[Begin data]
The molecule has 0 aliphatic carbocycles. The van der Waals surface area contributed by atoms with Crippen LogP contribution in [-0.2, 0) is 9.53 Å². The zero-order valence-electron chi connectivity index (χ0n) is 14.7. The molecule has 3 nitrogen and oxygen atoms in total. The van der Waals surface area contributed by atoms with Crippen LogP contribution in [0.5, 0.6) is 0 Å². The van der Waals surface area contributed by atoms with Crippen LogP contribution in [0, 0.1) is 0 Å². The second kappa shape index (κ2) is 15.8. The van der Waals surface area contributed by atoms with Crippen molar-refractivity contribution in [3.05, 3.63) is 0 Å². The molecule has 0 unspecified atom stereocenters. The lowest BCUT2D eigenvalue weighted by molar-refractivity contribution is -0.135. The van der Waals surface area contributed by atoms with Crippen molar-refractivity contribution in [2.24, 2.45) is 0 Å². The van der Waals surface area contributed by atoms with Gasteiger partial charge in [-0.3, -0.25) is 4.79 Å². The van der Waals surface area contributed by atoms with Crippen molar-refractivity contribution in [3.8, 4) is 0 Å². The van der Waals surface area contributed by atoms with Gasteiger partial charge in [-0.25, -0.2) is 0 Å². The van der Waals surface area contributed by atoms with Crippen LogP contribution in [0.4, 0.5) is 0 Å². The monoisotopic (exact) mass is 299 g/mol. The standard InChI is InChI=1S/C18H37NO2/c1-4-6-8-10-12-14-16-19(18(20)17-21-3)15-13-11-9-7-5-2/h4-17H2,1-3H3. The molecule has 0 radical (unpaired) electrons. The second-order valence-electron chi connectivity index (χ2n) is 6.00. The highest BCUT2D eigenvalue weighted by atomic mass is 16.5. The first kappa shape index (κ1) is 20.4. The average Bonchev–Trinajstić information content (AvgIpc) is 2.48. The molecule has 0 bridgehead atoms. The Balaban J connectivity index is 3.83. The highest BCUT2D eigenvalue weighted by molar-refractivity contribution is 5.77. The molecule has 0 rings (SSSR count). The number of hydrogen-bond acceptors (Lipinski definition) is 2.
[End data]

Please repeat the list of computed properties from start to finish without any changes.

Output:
The molecule has 0 aliphatic carbocycles. The van der Waals surface area contributed by atoms with Crippen LogP contribution in [-0.2, 0) is 9.53 Å². The zero-order valence-electron chi connectivity index (χ0n) is 14.7. The molecule has 3 nitrogen and oxygen atoms in total. The van der Waals surface area contributed by atoms with Crippen LogP contribution in [0.5, 0.6) is 0 Å². The van der Waals surface area contributed by atoms with Crippen LogP contribution in [0, 0.1) is 0 Å². The second kappa shape index (κ2) is 15.8. The van der Waals surface area contributed by atoms with Crippen molar-refractivity contribution in [3.05, 3.63) is 0 Å². The molecule has 0 unspecified atom stereocenters. The lowest BCUT2D eigenvalue weighted by molar-refractivity contribution is -0.135. The van der Waals surface area contributed by atoms with Crippen molar-refractivity contribution in [2.24, 2.45) is 0 Å². The van der Waals surface area contributed by atoms with Gasteiger partial charge in [-0.3, -0.25) is 4.79 Å². The van der Waals surface area contributed by atoms with Crippen molar-refractivity contribution in [3.8, 4) is 0 Å². The van der Waals surface area contributed by atoms with Gasteiger partial charge in [-0.25, -0.2) is 0 Å². The van der Waals surface area contributed by atoms with Crippen LogP contribution in [0.4, 0.5) is 0 Å². The monoisotopic (exact) mass is 299 g/mol. The standard InChI is InChI=1S/C18H37NO2/c1-4-6-8-10-12-14-16-19(18(20)17-21-3)15-13-11-9-7-5-2/h4-17H2,1-3H3. The molecule has 0 radical (unpaired) electrons. The second-order valence-electron chi connectivity index (χ2n) is 6.00. The highest BCUT2D eigenvalue weighted by atomic mass is 16.5. The first kappa shape index (κ1) is 20.4. The average Bonchev–Trinajstić information content (AvgIpc) is 2.48. The molecule has 0 bridgehead atoms. The Balaban J connectivity index is 3.83. The highest BCUT2D eigenvalue weighted by molar-refractivity contribution is 5.77. The molecule has 0 rings (SSSR count). The number of hydrogen-bond acceptors (Lipinski definition) is 2.